It's been hard to miss the current dustup on twitter where women in the gaming industry and press have been harassed for speaking up on the topic of misogyny in the game industry. Their harassers, a small splinter of 4chan, accused these women of being corrupt for events in their personal lives or for simply expressing their informed—both by personal experience and data—opinion. The violent and threatening harassment targeted multiple women including independent developers Zoe Quinn, Brianna Wu, and critic Anita Sarkeesian. In multiple cases these threats, both physical and sexual in nature, have been specific enough to force these women and their families to flee their home and go into hiding.
This harassment is inexcusable and criminal behavior.
Good sources have written about and reported on the details of this situation, and the larger issues at play in the gaming industry. Ultimately it was something else that caught my attention however, something that feels like a very dangerous trend overall: the open and free access to an unstable reserve of anger via internet communities. This anger reserve acts as an escalation of force making situations much more dangerous and in the aforementioned case resulted in the FBI getting involved. The worst part about it is it only takes a bit of catalyst to get this chain reaction started.
These reactions can start many ways, but the most disturbing dust-ups can stem from sharing legitimate criticism, such as Sarkeesian's Feminist Frequency videos. Her videos, calmly state a point of view, but can explode when respondents demonstrate a lack of critical intelligence and, in lieu of civil discourse, begin to engage in the lowest level of arguing that embraces a dangerous level of binary thinking and anger.
Before I go further I'd like to establish a bit of my perspective here as it relates to the situation at hand.
- The harassment of and the attempt to purge the gaming industry of women is unequivocally despicable and abhorrent.
- Women are underrepresented in the video game industry, and while there are plenty of well-intentioned men in the industry who would prefer to make the media more inclusive for gamers of all genders, being primarily a "boy's club" has an undeniable effect.
- Those doing the harassment are a small group that do not reflect the opinions the industry as a whole.
- Those who have come to the support of the women being harassed are almost universally doing so in a way that shows incredible amounts of eloquence, tenacity, and restraint.
But, all of that said, this is just one example of a larger problem.
Its deeply concerning that people respond emotionally and continue to add rage to the system creating a feedback loop, that encourages responses to be more and more black and white and extreme until it reaches a peak level where there is a truly abhorrent level of rage filled and sometimes threatening comments. Worst of all, in a scenario where one side is just being picked on like the one above, this rage cycle can happen with very little input from the side of those who are victimized.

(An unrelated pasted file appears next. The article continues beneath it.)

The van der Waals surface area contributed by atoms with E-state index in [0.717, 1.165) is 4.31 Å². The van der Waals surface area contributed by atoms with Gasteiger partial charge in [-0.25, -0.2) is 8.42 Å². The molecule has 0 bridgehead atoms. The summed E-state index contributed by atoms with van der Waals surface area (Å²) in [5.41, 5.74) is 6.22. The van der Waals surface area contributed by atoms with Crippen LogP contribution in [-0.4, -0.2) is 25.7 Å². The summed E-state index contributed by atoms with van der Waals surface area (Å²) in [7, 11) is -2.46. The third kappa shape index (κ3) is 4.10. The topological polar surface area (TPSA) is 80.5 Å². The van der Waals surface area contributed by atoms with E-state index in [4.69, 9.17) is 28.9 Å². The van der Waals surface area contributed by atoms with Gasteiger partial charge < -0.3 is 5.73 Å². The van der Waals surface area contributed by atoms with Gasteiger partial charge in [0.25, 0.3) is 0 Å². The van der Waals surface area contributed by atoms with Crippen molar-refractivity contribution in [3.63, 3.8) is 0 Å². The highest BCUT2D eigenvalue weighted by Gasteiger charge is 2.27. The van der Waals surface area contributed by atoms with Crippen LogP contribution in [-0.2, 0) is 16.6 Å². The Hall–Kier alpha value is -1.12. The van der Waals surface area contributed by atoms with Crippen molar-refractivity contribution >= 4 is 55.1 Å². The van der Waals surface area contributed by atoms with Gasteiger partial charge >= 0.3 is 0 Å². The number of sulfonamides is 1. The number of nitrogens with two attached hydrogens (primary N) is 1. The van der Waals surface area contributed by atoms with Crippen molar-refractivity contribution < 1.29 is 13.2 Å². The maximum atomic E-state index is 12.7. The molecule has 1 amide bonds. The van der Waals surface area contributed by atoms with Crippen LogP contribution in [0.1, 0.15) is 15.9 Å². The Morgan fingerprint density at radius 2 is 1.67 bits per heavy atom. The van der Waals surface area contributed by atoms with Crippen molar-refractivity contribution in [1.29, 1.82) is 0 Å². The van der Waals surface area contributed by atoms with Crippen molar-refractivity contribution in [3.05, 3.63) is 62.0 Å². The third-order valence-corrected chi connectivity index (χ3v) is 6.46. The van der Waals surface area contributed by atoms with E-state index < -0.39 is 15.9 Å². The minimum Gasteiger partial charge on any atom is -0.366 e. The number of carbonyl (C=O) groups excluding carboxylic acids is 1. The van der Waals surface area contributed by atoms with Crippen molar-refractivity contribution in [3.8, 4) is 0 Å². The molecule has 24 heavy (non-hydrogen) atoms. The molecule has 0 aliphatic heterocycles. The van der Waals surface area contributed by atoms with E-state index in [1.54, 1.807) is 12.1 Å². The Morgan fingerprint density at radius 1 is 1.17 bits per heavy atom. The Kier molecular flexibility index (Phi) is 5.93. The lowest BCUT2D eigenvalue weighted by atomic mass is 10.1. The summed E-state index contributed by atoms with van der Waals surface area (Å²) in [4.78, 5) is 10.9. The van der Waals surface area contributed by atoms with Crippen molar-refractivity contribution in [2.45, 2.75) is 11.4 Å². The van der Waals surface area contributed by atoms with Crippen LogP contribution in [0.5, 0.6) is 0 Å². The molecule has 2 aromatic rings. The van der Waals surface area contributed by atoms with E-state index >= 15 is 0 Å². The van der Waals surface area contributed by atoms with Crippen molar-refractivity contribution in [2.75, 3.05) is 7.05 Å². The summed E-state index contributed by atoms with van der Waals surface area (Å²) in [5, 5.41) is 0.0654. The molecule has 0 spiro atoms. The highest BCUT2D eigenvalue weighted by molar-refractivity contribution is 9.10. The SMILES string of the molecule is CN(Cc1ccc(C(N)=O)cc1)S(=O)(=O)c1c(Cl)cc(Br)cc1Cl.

And this is dangerous. Extremely dangerous. Operating at peak outrage is a mob mentality that has lead to some of the worst incidents in history, and even at a small scale this can be extremely dangerous and destabilizing to our society through cumulative effect.
And this is happening, on a smaller scale, on countless Facebook posts and in Twitter conversations right this second. It's ruining relationships between friends and acquaintances, and worst of all its locking everything in an us vs them context that is beginning to wear thin the threads of society. There is outrage, blame, and politics now in every issue, even those that demonstrably have no politics in them.
This is not a new phenomenon. The media—meaning the methods of delivery, not just the news—is different and increases the rate of reaction, but the effect is demonstrably the same. We build up topics and political figures to be the apotheosis of our hate. For example think of how many people do you know that would regard something that Presidents Obama or Bush said with outrage just because of the politician saying it. Black and white thinking and systematically entrenching that rigid thought system by making every action or statement of one to be worthy of public outrage.
How can we mitigate these destructive group thought patterns? I don't know. But I do believe that we can, if so motivated, mitigate the individual thought patterns that contribute to the mob mentality. I attempt to do this by staying out of arguments that are being argued in a negative fashion. An example being: "I'm tired of people who say that..." or "I can't believe that there are people who still think..." or something similar. Additionally, I find it to be extremely useful to step away from the problem and compose your thoughts, and not responding from a place of outrage, but a place of thought. Being cautious about when to speak out is important, but saying something about things you deeply care about is important, because we must communicate to solve these issues.